Eosinophilic pneumonias are characterised by the presence of pulmonary infiltrates in the setting of peripheral blood eosinophilia, alveolar eosinophilia on BAL, or tissue eosinophilia on lung biopsy. AEP is an idiopathic lung-limited disease which often mimics acute respiratory distress syndrome and has an excellent and reliable response to corticosteroids. CEP usually occurs in patients with pre-existing asthma and is marked by presence of blood eosinophilia in association with peripheral pulmonary infiltrates. CEP responds well to corticosteroids and often requires a prolonged treatment course with a tendency to relapse when steroids are tapered. Many drugs and toxins are known to cause eosinophilic pneumonia. Endemic parasites such as Ascaris, Strongyloides and Wuchereria are associated with characteristic clinical syndromes, namely Löffler's syndrome, hyperinfection syndrome and tropical pulmonary eosinophilia, respectively. A detailed review of medications, toxin exposures and travel history are key to the differential diagnosis in eosinophilic pneumonia.

    Cite as: Gadre A, Akuthota P. Eosinophilic pneumonias. In: Jackson DJ, Wechsler ME, eds. Eosinophilic Lung Diseases (ERS Monograph). Sheffield, European Respiratory Society, 2022; pp. 141–152 [].

  12. Page 153
    Florence Roufosse (

    HES are a heterogeneous group of rare disorders characterised by hypereosinophilia and eosinophil-mediated organ damage and/or dysfunction. Although specific disease variants primarily involving myeloid or lymphoid cells exist, underlying pathogenic mechanisms remain unknown in most patients. Respiratory symptoms are frequent in HES, and the lungs are among the most commonly affected organs, especially in idiopathic and FIP1L1-PDGFRA+ myeloid variants. Pulmonary complications may occur in isolation, especially at presentation, or as part of a systemic disease affecting other organs. They vary in nature, and commonly consist of asthma and/or interstitial disease with presence of eosinophils both in the airway lining and parenchyma. Demonstration of eosinophils in BAL fluid and/or lung tissue is an important step in establishing the direct role of eosinophils in lung disease. Treatment should aim to reduce blood and tissue eosinophilia to reverse and prevent further damage. Although corticosteroids are often rapidly effective, targeted treatment options should be preferred, namely the tyrosine kinase inhibitor imatinib mesylate as first-line therapy for clonal eosinophilic variants and monoclonal antibodies targeting the IL-5 pathway as maintenance therapy for patients with non-clonal eosinophils.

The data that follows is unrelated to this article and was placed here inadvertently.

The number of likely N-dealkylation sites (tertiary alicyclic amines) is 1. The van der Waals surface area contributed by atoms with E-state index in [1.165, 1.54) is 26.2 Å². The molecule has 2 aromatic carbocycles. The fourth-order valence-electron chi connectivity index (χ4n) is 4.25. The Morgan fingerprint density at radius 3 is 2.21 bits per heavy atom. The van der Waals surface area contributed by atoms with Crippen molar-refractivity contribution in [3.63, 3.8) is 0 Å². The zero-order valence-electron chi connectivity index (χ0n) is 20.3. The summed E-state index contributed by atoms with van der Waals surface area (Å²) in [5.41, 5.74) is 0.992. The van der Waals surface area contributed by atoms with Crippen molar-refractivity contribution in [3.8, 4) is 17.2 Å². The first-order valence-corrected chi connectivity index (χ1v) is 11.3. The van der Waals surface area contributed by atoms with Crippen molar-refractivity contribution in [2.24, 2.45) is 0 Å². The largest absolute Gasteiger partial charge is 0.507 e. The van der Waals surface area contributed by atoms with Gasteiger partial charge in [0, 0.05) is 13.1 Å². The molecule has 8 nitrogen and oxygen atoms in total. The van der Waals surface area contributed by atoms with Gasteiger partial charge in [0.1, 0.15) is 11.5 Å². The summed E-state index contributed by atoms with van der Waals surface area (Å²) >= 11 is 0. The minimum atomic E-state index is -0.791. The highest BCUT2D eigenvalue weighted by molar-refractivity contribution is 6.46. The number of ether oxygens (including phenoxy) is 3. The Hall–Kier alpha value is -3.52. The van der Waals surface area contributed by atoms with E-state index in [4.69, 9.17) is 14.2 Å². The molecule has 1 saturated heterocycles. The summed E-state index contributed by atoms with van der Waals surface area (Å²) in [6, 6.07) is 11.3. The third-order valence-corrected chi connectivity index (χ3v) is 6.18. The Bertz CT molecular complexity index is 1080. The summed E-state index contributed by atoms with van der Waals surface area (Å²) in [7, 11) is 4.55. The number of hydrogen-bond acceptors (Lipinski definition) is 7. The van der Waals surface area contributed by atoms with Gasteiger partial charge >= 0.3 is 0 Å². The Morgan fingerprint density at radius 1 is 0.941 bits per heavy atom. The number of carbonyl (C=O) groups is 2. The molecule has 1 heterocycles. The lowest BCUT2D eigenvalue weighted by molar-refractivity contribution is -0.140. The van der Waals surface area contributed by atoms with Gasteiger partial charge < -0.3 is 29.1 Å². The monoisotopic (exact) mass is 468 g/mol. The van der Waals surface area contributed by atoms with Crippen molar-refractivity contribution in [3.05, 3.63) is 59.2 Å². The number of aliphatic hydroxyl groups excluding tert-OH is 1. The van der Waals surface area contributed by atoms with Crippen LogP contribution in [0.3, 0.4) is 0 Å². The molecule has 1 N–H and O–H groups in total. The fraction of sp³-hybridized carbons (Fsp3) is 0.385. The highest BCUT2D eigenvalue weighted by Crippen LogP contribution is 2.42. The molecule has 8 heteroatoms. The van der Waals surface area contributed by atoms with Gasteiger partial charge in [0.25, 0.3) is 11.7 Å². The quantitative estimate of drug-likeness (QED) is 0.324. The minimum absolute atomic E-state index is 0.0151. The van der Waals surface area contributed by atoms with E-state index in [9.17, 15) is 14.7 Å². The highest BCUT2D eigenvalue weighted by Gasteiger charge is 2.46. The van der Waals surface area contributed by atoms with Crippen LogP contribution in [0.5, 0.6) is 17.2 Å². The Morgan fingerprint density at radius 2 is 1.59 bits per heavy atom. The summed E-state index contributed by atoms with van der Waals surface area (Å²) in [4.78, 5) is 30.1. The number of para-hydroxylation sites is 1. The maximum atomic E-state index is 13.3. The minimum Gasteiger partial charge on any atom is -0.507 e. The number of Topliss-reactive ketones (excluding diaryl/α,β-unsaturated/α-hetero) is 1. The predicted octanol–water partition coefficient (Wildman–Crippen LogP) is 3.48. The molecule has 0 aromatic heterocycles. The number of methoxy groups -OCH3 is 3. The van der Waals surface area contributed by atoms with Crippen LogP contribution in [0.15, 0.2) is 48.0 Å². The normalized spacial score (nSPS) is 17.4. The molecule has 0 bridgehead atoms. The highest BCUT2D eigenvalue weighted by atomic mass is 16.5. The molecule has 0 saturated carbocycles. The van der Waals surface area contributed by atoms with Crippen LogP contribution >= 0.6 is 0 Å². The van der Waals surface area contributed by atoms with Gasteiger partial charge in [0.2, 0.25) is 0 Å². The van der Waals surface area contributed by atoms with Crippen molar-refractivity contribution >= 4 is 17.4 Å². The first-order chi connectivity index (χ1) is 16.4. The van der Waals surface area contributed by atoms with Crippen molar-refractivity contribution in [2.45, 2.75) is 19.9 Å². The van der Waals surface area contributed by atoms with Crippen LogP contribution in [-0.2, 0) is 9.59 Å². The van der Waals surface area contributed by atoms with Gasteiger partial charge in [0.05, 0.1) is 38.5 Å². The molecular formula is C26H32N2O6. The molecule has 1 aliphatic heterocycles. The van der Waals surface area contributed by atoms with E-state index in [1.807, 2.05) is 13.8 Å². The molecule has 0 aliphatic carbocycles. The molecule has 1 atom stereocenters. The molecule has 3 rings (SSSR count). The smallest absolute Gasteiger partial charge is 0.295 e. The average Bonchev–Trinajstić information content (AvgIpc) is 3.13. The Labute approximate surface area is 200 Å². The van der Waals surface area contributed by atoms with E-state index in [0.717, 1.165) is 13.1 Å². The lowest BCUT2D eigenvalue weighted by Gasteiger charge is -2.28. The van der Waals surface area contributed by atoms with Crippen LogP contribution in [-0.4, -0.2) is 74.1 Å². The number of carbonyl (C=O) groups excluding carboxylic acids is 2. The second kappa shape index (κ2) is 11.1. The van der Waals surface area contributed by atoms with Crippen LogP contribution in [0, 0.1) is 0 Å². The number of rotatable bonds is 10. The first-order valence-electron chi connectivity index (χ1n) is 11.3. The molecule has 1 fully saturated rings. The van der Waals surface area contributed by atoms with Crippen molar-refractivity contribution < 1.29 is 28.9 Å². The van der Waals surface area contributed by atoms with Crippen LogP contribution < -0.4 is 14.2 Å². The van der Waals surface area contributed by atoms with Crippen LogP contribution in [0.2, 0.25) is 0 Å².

Cite as: Taton O, Bondue B, Roufosse F. Hypereosinophilic syndromes and lung involvement. In: Jackson DJ, Wechsler ME, eds. Eosinophilic Lung Diseases (ERS Monograph). Sheffield, European Respiratory Society, 2022; pp. 153–176 [].

  13. Page 177
    Alexandra M. Nanzer (

    Previously known as allergic angiitis with granulomatosis, or Churg–Strauss syndrome, EGPA is a complex, rare and potentially fatal disease characterised by asthma, eosinophilia, sino-nasal disease, pulmonary infiltrates and small-vessel vasculitis. Eosinophilic tissue infiltration may present with involvement of any organ system, but most often is identified by rash, peripheral neuropathy, renal impairment or cardiomyopathy. While eosinophils in the blood or on biopsy help establish a diagnosis, there are no other defining biomarkers, either for diagnosis or monitoring. Serum ANCA are detectable in less than half of patients, perhaps touching upon two distinct disease subtypes, in two distinct genetic environments. Dysregulated humoral immunity, including upregulation of TSLP, IL-4, IL-5, IL-13 and T-helper type 2 cells or ILC2s are believed to drive recruitment, activation and persistence of tissue eosinophilia with resultant release of cytotoxic granular proteins. While historical treatment with combinations of high-dose corticosteroids and immunosuppressants improved survival rates, relapses and drug-related adverse effects remained common. The last several years have seen the introduction of novel therapeutic options, which have improved outcomes in this challenging disease.

    Cite as: Nanzer AM, Wechsler ME. Eosinophilic granulomatosis with polyangiitis. In: Jackson DJ, Wechsler ME, eds. Eosinophilic Lung Diseases (ERS Monograph). Sheffield, European Respiratory Society, 2022; pp. 177–192 [].

  14. Page 193
    Matthew Drake (

    Eosinophils cause excessive bronchoconstriction in asthma by inducing airway nerve dysfunction. In humans with asthma and in experimental animals exposed to allergen, ozone and respiratory viruses, eosinophils potentiate parasympathetic nerve acetylcholine release, resulting in increased airway smooth muscle contraction. Chronic eosinophilia in asthma also increases airway sensory nerve density and heightens nerve sensitivity. Collectively, these eosinophil-mediated alterations in airway nerves potentiate airway responsiveness. A better understanding of eosinophil–nerve interactions may uncover new mechanisms and treatment strategies for asthma.